Chapter 6: This Is The News

At some time in 1950, it was decided that the Argus Newspaper should commence a radio news service, comprising five 8-minute bulletins seven days a week.

There would be a bulletin at 6.45am, 7.00am, 12.30pm, 7.00pm and 10.20pm. The service would originate from a news studio on the top floor of the Argus building on the corner of Elizabeth Street and Latrobe Street, in the city, and would be networked through 3UZ, 3KZ, and the Argus network of country stations — 3SR Shepparton, 3UL Warragul and 3YB Warrnambool.

Sid Kemp phoned me and asked me to call at his office in the Argus building. There he offered me a position as one of the staff radio newsreaders.

Head of the Radio News section was Gordon Bell, a man with a show-business background and an authoritative news-reading style.

Gordon Bell rostered himself on permanently on the 12.30 bulletins, which was a good arrangement for him, because it meant that he would not have to get up early in the mornings, so that he could be at work by 5.30am, or remain at work until 10.30 at night after reading the late night bulletin.

There were two of us shared those duties. Initially it was myself and Frank Holbrook. Frank had been an announcer at 3AW. We used to alternate the morning shifts and night shifts week about.

Apart from reading the news, we had to prepare it in collaboration with a veteran Argus journalist, Jack Richards.

Jack firmly believed that a news bulletin wasn’t worth its salt unless it contained at least one “news-flash”. So it was a common occurrence for Jack to burst into the studio in the middle of a bulletin and thrust a piece of grubby copy-paper in your hand, with the word “FLASH” scrawled across the top of it, and beneath that a hastily typed item which Jack considered of major importance.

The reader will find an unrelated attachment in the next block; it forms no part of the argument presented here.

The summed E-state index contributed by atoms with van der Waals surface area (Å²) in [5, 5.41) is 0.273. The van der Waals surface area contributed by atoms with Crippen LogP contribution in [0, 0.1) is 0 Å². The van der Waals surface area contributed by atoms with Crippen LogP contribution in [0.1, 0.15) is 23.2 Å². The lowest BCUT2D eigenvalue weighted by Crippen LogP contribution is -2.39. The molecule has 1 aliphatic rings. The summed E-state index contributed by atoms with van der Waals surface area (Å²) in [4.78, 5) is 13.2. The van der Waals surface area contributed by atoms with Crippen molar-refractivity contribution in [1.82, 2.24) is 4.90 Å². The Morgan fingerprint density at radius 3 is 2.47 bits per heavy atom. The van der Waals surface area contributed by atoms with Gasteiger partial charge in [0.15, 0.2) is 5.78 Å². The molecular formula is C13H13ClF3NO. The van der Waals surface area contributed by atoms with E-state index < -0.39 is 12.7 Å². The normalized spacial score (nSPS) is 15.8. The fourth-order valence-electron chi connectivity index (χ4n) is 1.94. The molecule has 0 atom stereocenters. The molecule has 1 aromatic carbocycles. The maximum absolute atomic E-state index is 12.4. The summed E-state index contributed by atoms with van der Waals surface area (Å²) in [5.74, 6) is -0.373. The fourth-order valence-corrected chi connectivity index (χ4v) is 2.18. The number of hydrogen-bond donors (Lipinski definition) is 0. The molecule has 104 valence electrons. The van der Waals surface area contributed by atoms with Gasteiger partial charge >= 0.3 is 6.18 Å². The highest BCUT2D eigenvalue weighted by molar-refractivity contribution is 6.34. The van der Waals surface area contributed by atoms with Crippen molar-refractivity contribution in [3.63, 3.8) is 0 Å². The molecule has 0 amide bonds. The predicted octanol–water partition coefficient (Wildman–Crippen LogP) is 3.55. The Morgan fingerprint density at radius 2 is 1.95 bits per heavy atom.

Unfortunately, Jack’s typing skills had deteriorated with the passing years, which meant that every item he typed would be scrawled over with pencilled corrections which were not only themselves illegible, but very often made the rest of the copy illegible.

If any of us were in the middle of reading a bulletin, and the studio door suddenly burst open to reveal Jack frantically approaching the microphone, his hand clutching a piece of copy-paper, we groaned inwardly before intoning the time-honoured phrase, “Here is a news-flash” and then stumbling our way through the item.

I had two traumatic experiences during the four and a half years that I was reading Argus Radio News. They remain vivid in my memory.

The first occurred on a Saturday night. Saturdays were quiet days for a morning newspaper, for in those days there were no Sunday newspapers — so there was no paper to prepare on the night before. The building was virtually deserted.

We used to prepare the news in the editorial department on the third floor, then catch the lift to the top floor where the studio was located.

On this Saturday night with the prepared bulletin clutched firmly in my hand, I entered the lift, pressed the button for the top floor and waited. The lift lurched into motion as was its custom and proceeded upwards.

Halfway between the two floors, it suddenly stopped, and no amount of button pushing or jumping up and down would induce it to move.

It was about twenty minutes to 7.00pm. At 7.00pm I had to be in the studio ready to cross to 3UZ, who were the originating station for the news. I yelled and yelled — but there was no-one in the building.